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Regulations Creating Obstacles to Small Business Financing

A trio of researchers from George Mason University have released a working paper about small business financing after the 2008 financial crisis. As could be surmised from the location of the GMU campuses near the District of Columbia, the paper is particularly cognizant of the effect of government regulations on the ability of small businesses to finance themselves.

The August 2016 working paper, Small-Business Financing after the Financial Crisis: Lessons from the Literature by Stephen Matteo Miller, Adam Hoffer, and David Wille, summarizes in its abstract:

We survey the literature on how small businesses in the United States finance themselves. Our results demonstrate the important role that the financial services industry, particularly bank credit, plays in the capital structure of small firms. The results also reinforce the importance of owner equity as a primary source of financing. In addition, we find that small firms have been seeking and obtaining less capital since the 2008 financial crisis. Our findings about the main sources of small-business financing will be informative when formulating financial regulation. The available evidence suggests that new regulation of the financial services industry may be restricting access to products that small-business owners rely on and may adversely affect small banks. — Stephen  Mateo Miller, Adam Hoffer, David Wille, Mercatus Center, George Mason University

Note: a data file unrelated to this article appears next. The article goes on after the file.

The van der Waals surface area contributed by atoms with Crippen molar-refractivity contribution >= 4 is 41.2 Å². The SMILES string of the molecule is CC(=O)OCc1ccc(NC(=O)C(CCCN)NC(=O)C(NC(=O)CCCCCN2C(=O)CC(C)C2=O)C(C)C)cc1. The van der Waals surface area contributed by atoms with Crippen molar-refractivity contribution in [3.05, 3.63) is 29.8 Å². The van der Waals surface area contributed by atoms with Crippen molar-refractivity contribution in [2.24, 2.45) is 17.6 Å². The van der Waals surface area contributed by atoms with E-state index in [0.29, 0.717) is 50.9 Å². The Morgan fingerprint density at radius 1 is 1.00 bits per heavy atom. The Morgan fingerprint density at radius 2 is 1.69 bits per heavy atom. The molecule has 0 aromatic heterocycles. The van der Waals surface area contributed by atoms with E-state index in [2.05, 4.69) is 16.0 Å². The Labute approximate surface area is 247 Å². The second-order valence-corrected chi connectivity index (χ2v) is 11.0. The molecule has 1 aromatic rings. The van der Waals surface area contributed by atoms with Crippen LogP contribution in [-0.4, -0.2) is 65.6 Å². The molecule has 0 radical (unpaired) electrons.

Among the primary lessons learned from the trio's literature review are:

  • Research into the capital structure of small businesses confirms the important role of external credit for financing and thus the important role of the financial services industry.
  • The available data indicate that small-firm financing remains weak, a trend that is linked to the persistently low level of small-business lending since the 2008 financial crisis. 
  • New regulation of the financial services industry since the 2008 financial crisis may be restricting access to financial products that small-business owners rely on and may adversely affect small and community banks, which generate about half of all small- business lending in the United States. — Miller, Hoffer, Wille, George Mason University

Access the short 2-page summary here and the full 49-page working paper here.


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